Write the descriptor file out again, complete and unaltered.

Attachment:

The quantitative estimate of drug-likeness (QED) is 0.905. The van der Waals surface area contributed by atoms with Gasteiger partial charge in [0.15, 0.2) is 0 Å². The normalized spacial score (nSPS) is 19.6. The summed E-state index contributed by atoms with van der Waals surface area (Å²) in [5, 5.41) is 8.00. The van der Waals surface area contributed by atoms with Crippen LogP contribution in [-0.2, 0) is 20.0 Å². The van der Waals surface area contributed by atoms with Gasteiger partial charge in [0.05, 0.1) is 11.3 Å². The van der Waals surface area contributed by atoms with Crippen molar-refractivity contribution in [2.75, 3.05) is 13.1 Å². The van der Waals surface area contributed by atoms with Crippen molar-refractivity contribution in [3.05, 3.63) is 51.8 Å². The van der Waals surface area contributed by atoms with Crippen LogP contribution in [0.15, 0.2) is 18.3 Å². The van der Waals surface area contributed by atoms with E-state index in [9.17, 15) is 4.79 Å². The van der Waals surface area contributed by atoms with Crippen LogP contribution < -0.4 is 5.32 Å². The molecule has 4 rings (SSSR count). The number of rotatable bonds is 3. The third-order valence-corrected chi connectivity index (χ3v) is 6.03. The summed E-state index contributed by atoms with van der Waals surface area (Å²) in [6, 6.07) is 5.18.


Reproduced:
The quantitative estimate of drug-likeness (QED) is 0.905. The van der Waals surface area contributed by atoms with Gasteiger partial charge in [0.15, 0.2) is 0 Å². The normalized spacial score (nSPS) is 19.6. The summed E-state index contributed by atoms with van der Waals surface area (Å²) in [5, 5.41) is 8.00. The van der Waals surface area contributed by atoms with Crippen LogP contribution in [-0.2, 0) is 20.0 Å². The van der Waals surface area contributed by atoms with Gasteiger partial charge in [0.05, 0.1) is 11.3 Å². The van der Waals surface area contributed by atoms with Crippen molar-refractivity contribution in [2.75, 3.05) is 13.1 Å². The van der Waals surface area contributed by atoms with Crippen molar-refractivity contribution in [3.05, 3.63) is 51.8 Å². The van der Waals surface area contributed by atoms with Crippen LogP contribution in [0.15, 0.2) is 18.3 Å². The van der Waals surface area contributed by atoms with E-state index in [9.17, 15) is 4.79 Å². The van der Waals surface area contributed by atoms with Crippen LogP contribution < -0.4 is 5.32 Å². The molecule has 4 rings (SSSR count). The number of rotatable bonds is 3. The third-order valence-corrected chi connectivity index (χ3v) is 6.03. The summed E-state index contributed by atoms with van der Waals surface area (Å²) in [6, 6.07) is 5.18.